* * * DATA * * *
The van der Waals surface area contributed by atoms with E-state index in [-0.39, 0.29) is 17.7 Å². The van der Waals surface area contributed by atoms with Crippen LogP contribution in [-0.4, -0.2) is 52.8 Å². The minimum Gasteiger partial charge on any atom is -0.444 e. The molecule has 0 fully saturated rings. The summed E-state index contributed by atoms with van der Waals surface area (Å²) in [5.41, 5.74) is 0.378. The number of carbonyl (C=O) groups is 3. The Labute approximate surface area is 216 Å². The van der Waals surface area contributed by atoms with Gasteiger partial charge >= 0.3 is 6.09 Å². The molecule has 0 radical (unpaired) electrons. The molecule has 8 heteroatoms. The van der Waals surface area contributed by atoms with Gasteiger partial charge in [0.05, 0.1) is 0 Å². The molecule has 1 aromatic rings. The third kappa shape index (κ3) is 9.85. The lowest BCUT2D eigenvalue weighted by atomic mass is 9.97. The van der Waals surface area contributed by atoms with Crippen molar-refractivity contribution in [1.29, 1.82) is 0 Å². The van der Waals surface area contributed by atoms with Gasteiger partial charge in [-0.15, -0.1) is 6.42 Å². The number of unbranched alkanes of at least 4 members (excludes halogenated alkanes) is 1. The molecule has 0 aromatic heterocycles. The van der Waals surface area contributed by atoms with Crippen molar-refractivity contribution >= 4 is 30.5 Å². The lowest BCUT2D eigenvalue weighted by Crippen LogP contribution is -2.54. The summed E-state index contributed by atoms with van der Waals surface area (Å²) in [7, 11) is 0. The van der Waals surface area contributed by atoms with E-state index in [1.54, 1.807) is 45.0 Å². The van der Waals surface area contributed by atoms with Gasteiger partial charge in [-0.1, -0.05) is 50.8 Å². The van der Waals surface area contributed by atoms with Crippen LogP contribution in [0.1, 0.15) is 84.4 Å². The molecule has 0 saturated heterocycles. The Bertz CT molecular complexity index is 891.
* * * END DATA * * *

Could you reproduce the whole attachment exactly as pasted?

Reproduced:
The van der Waals surface area contributed by atoms with E-state index in [-0.39, 0.29) is 17.7 Å². The van der Waals surface area contributed by atoms with Crippen LogP contribution in [-0.4, -0.2) is 52.8 Å². The minimum Gasteiger partial charge on any atom is -0.444 e. The molecule has 0 fully saturated rings. The summed E-state index contributed by atoms with van der Waals surface area (Å²) in [5.41, 5.74) is 0.378. The number of carbonyl (C=O) groups is 3. The Labute approximate surface area is 216 Å². The van der Waals surface area contributed by atoms with Gasteiger partial charge >= 0.3 is 6.09 Å². The molecule has 0 radical (unpaired) electrons. The molecule has 8 heteroatoms. The van der Waals surface area contributed by atoms with Gasteiger partial charge in [0.05, 0.1) is 0 Å². The molecule has 1 aromatic rings. The third kappa shape index (κ3) is 9.85. The lowest BCUT2D eigenvalue weighted by atomic mass is 9.97. The van der Waals surface area contributed by atoms with Crippen molar-refractivity contribution in [1.29, 1.82) is 0 Å². The van der Waals surface area contributed by atoms with Gasteiger partial charge in [-0.15, -0.1) is 6.42 Å². The number of unbranched alkanes of at least 4 members (excludes halogenated alkanes) is 1. The molecule has 0 aromatic heterocycles. The van der Waals surface area contributed by atoms with Crippen molar-refractivity contribution >= 4 is 30.5 Å². The lowest BCUT2D eigenvalue weighted by Crippen LogP contribution is -2.54. The summed E-state index contributed by atoms with van der Waals surface area (Å²) in [7, 11) is 0. The van der Waals surface area contributed by atoms with E-state index in [1.54, 1.807) is 45.0 Å². The van der Waals surface area contributed by atoms with Gasteiger partial charge in [-0.1, -0.05) is 50.8 Å². The van der Waals surface area contributed by atoms with Crippen LogP contribution in [0.1, 0.15) is 84.4 Å². The molecule has 0 saturated heterocycles. The Bertz CT molecular complexity index is 891.